The Journey of Man: A Genetic Odyssey
Allen Lane, 2002 - 224 pages
Around 60,000 years ago, a man walked the soil of Africa. Every person alive today is descended from him. How did he come to be father to all of us - a real life Adam? To find out, Spencer Wells embarked on a unique voyage of discovery, travelling the world and deciphering the genetic codes of people from the Sahara Desert to Siberia. He reveals how our DNA enables us to work out where our ancestors lived, (and who they may have fought, loved and learned from); to re-trace their footsteps from Africa to the far corners of the earth ; to understand how we evolved into such a huge variety of sizes, shapes and races - and, ultimately, to create a family tree for the whole of humanity.
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Kenyon ' s work at Jericho traced the development of the Neolithic , or New Stone
Age , following this early innovation . Archaeologists and anthropologists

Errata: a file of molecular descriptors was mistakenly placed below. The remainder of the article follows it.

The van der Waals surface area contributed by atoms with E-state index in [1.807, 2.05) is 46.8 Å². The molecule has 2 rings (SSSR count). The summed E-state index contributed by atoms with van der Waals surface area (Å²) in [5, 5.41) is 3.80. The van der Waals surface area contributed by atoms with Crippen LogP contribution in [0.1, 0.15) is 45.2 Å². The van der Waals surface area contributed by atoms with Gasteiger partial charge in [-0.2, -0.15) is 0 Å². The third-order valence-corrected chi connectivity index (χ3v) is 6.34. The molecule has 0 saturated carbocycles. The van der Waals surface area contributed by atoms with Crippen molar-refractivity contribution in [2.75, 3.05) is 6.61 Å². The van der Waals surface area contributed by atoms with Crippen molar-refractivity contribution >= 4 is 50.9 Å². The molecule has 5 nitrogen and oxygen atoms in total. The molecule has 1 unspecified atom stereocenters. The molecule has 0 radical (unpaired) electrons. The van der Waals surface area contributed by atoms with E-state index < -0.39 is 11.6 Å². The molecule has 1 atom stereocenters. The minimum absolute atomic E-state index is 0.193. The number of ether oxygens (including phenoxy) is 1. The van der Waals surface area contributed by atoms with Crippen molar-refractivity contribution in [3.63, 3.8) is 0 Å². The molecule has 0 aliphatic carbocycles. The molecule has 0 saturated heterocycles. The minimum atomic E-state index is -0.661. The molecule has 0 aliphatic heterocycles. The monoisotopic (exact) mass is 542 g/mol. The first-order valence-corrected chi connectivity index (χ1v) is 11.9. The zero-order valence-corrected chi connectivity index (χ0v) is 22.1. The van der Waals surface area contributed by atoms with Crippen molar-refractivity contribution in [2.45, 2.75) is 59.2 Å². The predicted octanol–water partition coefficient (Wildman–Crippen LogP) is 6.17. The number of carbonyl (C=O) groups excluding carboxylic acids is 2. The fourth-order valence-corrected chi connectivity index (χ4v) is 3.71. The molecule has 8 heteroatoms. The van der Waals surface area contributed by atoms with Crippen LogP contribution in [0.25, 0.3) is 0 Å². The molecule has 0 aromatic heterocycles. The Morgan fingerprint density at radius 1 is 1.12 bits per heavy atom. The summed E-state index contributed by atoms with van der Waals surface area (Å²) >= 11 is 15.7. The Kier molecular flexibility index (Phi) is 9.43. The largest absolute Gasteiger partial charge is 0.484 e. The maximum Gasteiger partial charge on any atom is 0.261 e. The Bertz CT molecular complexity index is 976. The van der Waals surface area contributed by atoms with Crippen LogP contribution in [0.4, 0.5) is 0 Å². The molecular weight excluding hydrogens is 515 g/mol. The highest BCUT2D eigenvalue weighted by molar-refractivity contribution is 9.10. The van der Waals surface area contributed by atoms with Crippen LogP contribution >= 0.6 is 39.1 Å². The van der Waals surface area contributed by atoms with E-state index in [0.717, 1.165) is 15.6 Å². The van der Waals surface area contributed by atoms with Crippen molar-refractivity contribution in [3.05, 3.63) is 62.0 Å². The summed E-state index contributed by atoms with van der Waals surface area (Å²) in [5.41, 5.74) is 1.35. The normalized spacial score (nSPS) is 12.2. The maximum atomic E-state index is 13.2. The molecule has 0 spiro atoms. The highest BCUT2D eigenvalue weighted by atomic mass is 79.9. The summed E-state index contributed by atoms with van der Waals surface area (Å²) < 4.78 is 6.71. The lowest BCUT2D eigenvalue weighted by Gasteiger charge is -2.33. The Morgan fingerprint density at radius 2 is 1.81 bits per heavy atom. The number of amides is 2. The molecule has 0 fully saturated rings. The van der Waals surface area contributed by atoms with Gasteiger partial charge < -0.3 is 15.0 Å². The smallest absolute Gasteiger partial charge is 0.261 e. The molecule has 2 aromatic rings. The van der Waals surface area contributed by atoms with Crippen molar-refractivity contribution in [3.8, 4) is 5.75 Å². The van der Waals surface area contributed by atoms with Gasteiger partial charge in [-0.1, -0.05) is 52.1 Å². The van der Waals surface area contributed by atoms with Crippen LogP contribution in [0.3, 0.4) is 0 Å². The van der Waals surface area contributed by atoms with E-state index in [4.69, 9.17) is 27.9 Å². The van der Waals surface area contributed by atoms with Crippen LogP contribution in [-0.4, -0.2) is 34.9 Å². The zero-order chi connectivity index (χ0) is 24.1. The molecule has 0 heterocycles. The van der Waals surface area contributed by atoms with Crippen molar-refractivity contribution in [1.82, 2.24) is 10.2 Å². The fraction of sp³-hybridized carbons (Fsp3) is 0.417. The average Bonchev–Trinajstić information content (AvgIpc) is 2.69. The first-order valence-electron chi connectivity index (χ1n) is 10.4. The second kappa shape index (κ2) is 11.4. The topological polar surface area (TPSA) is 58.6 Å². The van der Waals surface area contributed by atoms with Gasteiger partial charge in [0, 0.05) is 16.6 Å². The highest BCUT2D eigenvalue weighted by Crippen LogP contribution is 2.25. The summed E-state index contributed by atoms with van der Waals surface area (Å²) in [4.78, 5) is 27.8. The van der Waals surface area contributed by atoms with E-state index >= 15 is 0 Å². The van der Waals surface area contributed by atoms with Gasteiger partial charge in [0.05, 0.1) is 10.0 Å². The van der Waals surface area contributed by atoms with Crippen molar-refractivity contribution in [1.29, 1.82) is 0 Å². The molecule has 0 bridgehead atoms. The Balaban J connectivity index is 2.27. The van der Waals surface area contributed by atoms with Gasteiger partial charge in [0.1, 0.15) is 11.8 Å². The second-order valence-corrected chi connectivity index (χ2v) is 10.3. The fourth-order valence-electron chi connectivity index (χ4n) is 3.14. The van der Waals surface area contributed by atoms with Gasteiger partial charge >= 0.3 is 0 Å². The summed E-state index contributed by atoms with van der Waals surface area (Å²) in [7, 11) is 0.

continue to debate what happened after the first crops were cultivated – whether
How do we reconcile the pattern seen for the Y - chromosome and mtDNA , of a
Palaeolithic European population relatively unaffected by Neolithic immigration ,
with the Wave of Advance ? The pattern seen by Cavalli - Sforza and his ...
Brian Fagan ' s account of Neolithic origins is given in his People of the Earth ,
cited above . Cavalli - Sforza and his colleagues ' work on the Wave of Advance
is summarized in Ammerman and Cavalli - Sforza , Neolithic Transition and the ...
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Review: The Journey of Man: A Genetic OdysseyUser Review - Joe - Goodreads
Conclusion of Wells' work is that we're all descendants of a single man who lived in Africa about 20,000 years ago. And he is convincing! Very interesting book, with some genetic science thrown in to spice it up (but it doesn't get in the way). Read full review
LibraryThing ReviewUser Review - snash - LibraryThing
The book presents a picture of man's migrations between 60,000 and 10,000 years ago. It is a companion book with the TV special and provides more background into the scientific rational of the study and its conclusions. It is presented in a manner quite understandable to the lay person. Read full review